Thursday, August 17, 2017

Kiko Boksingero (Thop Nazareno, Cinemalaya 2017)

Compared to its batchmates, the film Kiko Boksingero is short and lean but packs a powerful, engaging story. With a running time of 76 minutes, this little film gem manages to squeeze in ample amounts of important life lessons and heartwarming moments. The wonderful musical score by Pepe Manikan is soothing and calming.

A fifth-grade schooler, Francis 'Kiko' Arenas (Noel Comia Jr.), is bullied by two noxious classmates. He tries to avoid trouble to the extent that he sometimes shuns going to the toilet to evade his classmates. After school, he hangs out regularly in a vacant place and tries to pound a punching bag.

The audience may think Kiko is just venting out his anger in this unoccupied house. His real motive, though, is to get a glimpse and probably touch base with his father. Soon after, the father comes home to initiate the sale of the house.

Kiko has fond memory of visiting his grandmother in that place when he was younger. He savors stories told by the elder. These stories triggered the boy's fixation with boxing. He idolizes his absentee father George, a former boxer who've faced Manny Pacquiao in the ring. The boy's favorite tumbler has a boxing design. His room is filled with boxing knick-knacks and mementos. He religiously cleans the boxing equipment of his father in the vacant place.

George (Yul Servo) belatedly knew about his son's existence. He tries his best to make up for lost time. He imparts basic boxing fundamentals to the boy. He advises Kiko to use his boxing skills only for self-defense.

A memorable father-and-son segment deals with the circumcision of Kiko. George unleashes his boyish charm at the clinic. Film producer Sarah Pagcaliwagan Brakensiek nearly steals the scene with her portrayal of a smitten nurse assistant. There's a marked change with the boy after being circumcised. He learns to do household chores on his own. Most important of all, he gains confidence and walks proudly along the school corridors. His upright stance is like those of a proud sunflower shining brightly in a field.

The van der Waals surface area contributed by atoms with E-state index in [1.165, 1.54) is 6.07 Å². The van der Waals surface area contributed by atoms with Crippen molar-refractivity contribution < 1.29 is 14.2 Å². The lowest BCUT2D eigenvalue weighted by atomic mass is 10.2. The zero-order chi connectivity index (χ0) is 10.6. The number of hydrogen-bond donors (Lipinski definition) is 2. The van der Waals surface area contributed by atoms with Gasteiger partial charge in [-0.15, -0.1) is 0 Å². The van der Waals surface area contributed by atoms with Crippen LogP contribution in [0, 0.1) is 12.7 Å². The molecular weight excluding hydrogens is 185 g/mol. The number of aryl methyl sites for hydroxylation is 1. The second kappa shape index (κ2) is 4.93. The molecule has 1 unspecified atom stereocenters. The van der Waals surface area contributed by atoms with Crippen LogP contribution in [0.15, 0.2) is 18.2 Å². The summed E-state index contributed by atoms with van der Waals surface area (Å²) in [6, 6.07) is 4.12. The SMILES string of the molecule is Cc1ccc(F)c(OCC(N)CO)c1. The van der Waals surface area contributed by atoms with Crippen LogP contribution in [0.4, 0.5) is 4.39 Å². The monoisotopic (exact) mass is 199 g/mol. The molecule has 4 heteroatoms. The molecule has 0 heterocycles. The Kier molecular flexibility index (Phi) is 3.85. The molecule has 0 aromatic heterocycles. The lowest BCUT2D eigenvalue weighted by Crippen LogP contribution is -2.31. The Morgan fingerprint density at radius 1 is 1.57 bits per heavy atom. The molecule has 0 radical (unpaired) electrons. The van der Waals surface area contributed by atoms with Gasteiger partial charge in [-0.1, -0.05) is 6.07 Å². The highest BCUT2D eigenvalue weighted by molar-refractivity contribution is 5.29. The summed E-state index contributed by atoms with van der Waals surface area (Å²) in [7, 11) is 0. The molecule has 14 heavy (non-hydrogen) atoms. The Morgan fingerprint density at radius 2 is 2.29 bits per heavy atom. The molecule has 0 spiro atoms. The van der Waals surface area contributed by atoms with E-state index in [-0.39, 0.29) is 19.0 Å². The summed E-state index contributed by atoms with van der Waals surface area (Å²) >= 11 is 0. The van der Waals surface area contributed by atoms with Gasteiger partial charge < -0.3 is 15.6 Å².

Kiko Boksingero also deals with the importance of rising up after every fall or knockout. The abrupt departure of his father is like a sneaky hook landing solidly on Kiko's face. On the route going home, the devastated boy stops and tears can be seen flowing down his face. A familiar figure, his nanny (Yayo Aguila), immediately gives him a consoling hug. The camera then zooms out to reveal a beautiful shot of the two, feeling the warmth of each other's familial love, holding fort and oblivious to the cool breeze of a Baguio evening. The prominent, comforting light seems to emanate from the two instead of coming directly from the street lamp.

Yayo Aguila won the best supporting actress award from Cinemalaya for her likable portrayal as the nanny. She said that the film project is close to her heart because it is about family.

One by one, family members of Kiko slowly drift away. His aunt, main financial benefactor of Kiko, is having second thoughts on getting the boy to live with her in the United States. His carefree father left him cold with nary a message. Kiko manages to withstand these debacles with the help of his nanny.

Diday is more than a doting nanny to Kiko. She is a 'nanay' who cares and truly loves the boy. She and Kiko are family.

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